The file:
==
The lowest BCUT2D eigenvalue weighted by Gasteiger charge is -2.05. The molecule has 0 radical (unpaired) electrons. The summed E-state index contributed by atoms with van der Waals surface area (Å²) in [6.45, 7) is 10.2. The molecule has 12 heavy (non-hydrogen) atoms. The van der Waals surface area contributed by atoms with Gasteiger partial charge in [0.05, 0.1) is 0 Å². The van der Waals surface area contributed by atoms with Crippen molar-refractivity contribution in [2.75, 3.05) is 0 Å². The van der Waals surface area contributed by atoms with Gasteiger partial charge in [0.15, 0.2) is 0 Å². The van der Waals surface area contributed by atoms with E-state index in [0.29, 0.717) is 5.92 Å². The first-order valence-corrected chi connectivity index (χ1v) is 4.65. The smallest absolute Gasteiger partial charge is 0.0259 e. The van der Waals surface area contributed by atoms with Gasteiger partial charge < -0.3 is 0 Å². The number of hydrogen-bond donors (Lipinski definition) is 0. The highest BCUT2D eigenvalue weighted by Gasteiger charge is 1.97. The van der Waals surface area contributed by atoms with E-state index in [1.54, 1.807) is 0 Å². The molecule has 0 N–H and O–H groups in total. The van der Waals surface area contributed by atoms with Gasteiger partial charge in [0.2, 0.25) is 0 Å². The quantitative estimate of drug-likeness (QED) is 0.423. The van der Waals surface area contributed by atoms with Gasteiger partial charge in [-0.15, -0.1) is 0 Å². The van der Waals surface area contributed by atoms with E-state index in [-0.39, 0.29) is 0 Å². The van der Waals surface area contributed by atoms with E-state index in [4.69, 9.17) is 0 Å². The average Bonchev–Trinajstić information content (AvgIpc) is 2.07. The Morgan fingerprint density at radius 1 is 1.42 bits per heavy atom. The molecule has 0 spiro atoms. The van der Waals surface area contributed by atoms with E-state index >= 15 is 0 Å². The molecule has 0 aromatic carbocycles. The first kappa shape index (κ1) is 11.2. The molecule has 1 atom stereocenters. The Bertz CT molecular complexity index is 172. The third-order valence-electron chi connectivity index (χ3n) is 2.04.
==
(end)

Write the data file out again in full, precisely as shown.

The lowest BCUT2D eigenvalue weighted by Gasteiger charge is -2.05. The molecule has 0 radical (unpaired) electrons. The summed E-state index contributed by atoms with van der Waals surface area (Å²) in [6.45, 7) is 10.2. The molecule has 12 heavy (non-hydrogen) atoms. The van der Waals surface area contributed by atoms with Gasteiger partial charge in [0.05, 0.1) is 0 Å². The van der Waals surface area contributed by atoms with Crippen molar-refractivity contribution in [2.75, 3.05) is 0 Å². The van der Waals surface area contributed by atoms with Gasteiger partial charge in [0.15, 0.2) is 0 Å². The van der Waals surface area contributed by atoms with E-state index in [0.29, 0.717) is 5.92 Å². The first-order valence-corrected chi connectivity index (χ1v) is 4.65. The smallest absolute Gasteiger partial charge is 0.0259 e. The van der Waals surface area contributed by atoms with Gasteiger partial charge < -0.3 is 0 Å². The number of hydrogen-bond donors (Lipinski definition) is 0. The highest BCUT2D eigenvalue weighted by Gasteiger charge is 1.97. The van der Waals surface area contributed by atoms with E-state index in [1.54, 1.807) is 0 Å². The molecule has 0 N–H and O–H groups in total. The van der Waals surface area contributed by atoms with Gasteiger partial charge in [0.2, 0.25) is 0 Å². The quantitative estimate of drug-likeness (QED) is 0.423. The van der Waals surface area contributed by atoms with Gasteiger partial charge in [-0.15, -0.1) is 0 Å². The van der Waals surface area contributed by atoms with E-state index in [-0.39, 0.29) is 0 Å². The van der Waals surface area contributed by atoms with E-state index in [4.69, 9.17) is 0 Å². The average Bonchev–Trinajstić information content (AvgIpc) is 2.07. The Morgan fingerprint density at radius 1 is 1.42 bits per heavy atom. The molecule has 0 spiro atoms. The van der Waals surface area contributed by atoms with E-state index >= 15 is 0 Å². The molecule has 0 aromatic carbocycles. The first kappa shape index (κ1) is 11.2. The molecule has 1 atom stereocenters. The Bertz CT molecular complexity index is 172. The third-order valence-electron chi connectivity index (χ3n) is 2.04.